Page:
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Logo of nihpaAbout Author manuscriptsSubmit a manuscriptHHS Public Access; Author Manuscript; Accepted for publication in peer reviewed journal;
Curr Rheumatol Rep. Author manuscript; available in PMC 2010 April 1.
Published in final edited form as:
Curr Rheumatol Rep. 2009 October; 11(5): 365–370.
PMCID: PMC2811488

Role of IL-17 in the Pathogenesis of Rheumatoid Arthritis


IL-17 (also known as IL-17A) is the signature cytokine of the newly-described “Th17” T helper cell population, and has been implicated in the pathogenesis of numerous autoimmune diseases including rheumatoid arthritis. IL-17 is the founding member of a new subclass of cytokines that have highly pro-inflammatory properties. Studies in rodents, mammalian cell culture systems as well as clinical settings support a role for IL-17 in promoting rheumatoid arthritis. The history of the discovery of Th17 cells, the potential mechanisms of action of IL-17 in autoimmunity and perspectives for IL-17-targeted cytokine therapy are discussed.


T helper cells and the new Th17 paradigm

In the last several years, there has been a paradigm-shift in our understanding of the role of T cells in autoimmunity, particularly with regards to the CD4+ T helper cell subset (Th cells). T helper cells have long been known as the “masterminds” of the immune system, controlling the activities of other lymphocytes as well as many aspects of the innate immune response. Their depletion in the setting of HIV infection highlights the vital role of CD4+ T cells in coordinating immunity to infectious diseases. T helper cells accomplish their vital tasks primarily by means of secreting cytokines, protein-based hormones that bind to specific receptors on target cells. Cytokines have pleiotropic activities, which include triggering proliferation, cell death, specific gene expression, cellular migration, etc.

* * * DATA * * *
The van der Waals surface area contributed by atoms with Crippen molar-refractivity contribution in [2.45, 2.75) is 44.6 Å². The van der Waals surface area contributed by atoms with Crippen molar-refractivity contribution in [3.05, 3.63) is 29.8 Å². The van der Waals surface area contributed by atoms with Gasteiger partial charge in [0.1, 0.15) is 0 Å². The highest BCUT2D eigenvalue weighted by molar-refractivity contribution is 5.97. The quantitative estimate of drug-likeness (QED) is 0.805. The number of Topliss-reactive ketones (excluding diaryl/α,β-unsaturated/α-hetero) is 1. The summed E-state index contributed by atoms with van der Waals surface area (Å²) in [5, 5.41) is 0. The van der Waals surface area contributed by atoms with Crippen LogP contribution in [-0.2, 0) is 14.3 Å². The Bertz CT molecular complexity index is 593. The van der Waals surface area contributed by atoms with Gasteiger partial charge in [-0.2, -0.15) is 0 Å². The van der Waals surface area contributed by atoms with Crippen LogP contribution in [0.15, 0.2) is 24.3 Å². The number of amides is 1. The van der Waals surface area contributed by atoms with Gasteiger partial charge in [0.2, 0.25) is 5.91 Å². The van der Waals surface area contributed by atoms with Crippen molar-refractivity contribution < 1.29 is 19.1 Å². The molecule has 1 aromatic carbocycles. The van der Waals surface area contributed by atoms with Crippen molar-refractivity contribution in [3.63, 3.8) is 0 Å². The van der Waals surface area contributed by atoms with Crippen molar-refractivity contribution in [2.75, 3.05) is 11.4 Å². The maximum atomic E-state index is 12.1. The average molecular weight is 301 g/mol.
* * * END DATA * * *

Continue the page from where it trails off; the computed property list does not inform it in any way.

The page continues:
In 1986, a seminal model put forth by Coffman and Mossman postulated that different subpopulations of Th cells could shape immune responses by virtue of differential cytokine production, and two subsets were initially identified that were termed “Th1 and Th2” (Table 1) (1). This model posits that Th1 cells mediate “cellular immunity,” characterized by macrophage activation and opsonising antibodies through the actions of the cytokine interferon-γ (IFNγ). Conversely, Th2 cells mediate “humoral immunity” characterized by activation of B cells and effector antibodies, which is mediated by interleukin (IL)-4, IL-5 and IL-13 (Figure 1). Central to this model was the concept that naïve Th cells are not pre-determined to be either Th1 or Th2, but rather that the environment in which they encounter antigen dictates their subsequent fate. In accordance with this idea, it was shown that IL-12, usually derived from antigen-presenting cells (APCs) such as dendritic cells, directs differentiation of naïve CD4+ T cells into the Th1 lineage, whereas IL-4 promotes development to the Th2 lineage. Moreover, differentiation of each Th subset is mutually antagonistic and self-reinforcing by cross-antagonistic signaling pathways mediated by IL-12 and IL-4. For nearly twenty years the Th1/Th2 model provided a valuable framework in which diseases, both infectious and autoimmune, were evaluated. Much research effort was devoted to defining the mechanisms that control Th1/Th2 development, as well as the key cytokines, transcription factors and microbial/autoimmune stimuli involved in this process (reviewed in (2)).

Figure 1
Old versus new models of Th cell development
Table 1
T helper subsets and their major functions